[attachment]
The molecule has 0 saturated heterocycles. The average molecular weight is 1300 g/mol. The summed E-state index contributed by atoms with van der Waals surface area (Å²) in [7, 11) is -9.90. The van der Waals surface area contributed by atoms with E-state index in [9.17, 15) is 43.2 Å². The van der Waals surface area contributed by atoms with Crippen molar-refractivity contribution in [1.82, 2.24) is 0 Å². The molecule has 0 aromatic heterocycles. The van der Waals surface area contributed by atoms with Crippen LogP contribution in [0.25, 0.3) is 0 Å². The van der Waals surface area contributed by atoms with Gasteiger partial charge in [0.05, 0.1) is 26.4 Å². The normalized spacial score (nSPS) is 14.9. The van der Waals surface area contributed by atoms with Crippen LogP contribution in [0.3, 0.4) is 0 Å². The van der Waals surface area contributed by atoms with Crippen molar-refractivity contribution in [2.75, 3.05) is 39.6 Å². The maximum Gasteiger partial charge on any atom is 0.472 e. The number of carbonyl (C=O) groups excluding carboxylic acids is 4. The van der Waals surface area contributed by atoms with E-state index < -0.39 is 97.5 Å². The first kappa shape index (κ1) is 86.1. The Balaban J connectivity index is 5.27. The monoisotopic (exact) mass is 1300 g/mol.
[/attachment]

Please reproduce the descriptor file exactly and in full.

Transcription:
The molecule has 0 saturated heterocycles. The average molecular weight is 1300 g/mol. The summed E-state index contributed by atoms with van der Waals surface area (Å²) in [7, 11) is -9.90. The van der Waals surface area contributed by atoms with E-state index in [9.17, 15) is 43.2 Å². The van der Waals surface area contributed by atoms with Crippen molar-refractivity contribution in [1.82, 2.24) is 0 Å². The molecule has 0 aromatic heterocycles. The van der Waals surface area contributed by atoms with Crippen LogP contribution in [0.25, 0.3) is 0 Å². The van der Waals surface area contributed by atoms with Gasteiger partial charge in [0.05, 0.1) is 26.4 Å². The normalized spacial score (nSPS) is 14.9. The van der Waals surface area contributed by atoms with Crippen LogP contribution in [0.3, 0.4) is 0 Å². The van der Waals surface area contributed by atoms with Crippen molar-refractivity contribution in [2.75, 3.05) is 39.6 Å². The maximum Gasteiger partial charge on any atom is 0.472 e. The number of carbonyl (C=O) groups excluding carboxylic acids is 4. The van der Waals surface area contributed by atoms with E-state index < -0.39 is 97.5 Å². The first kappa shape index (κ1) is 86.1. The Balaban J connectivity index is 5.27. The monoisotopic (exact) mass is 1300 g/mol.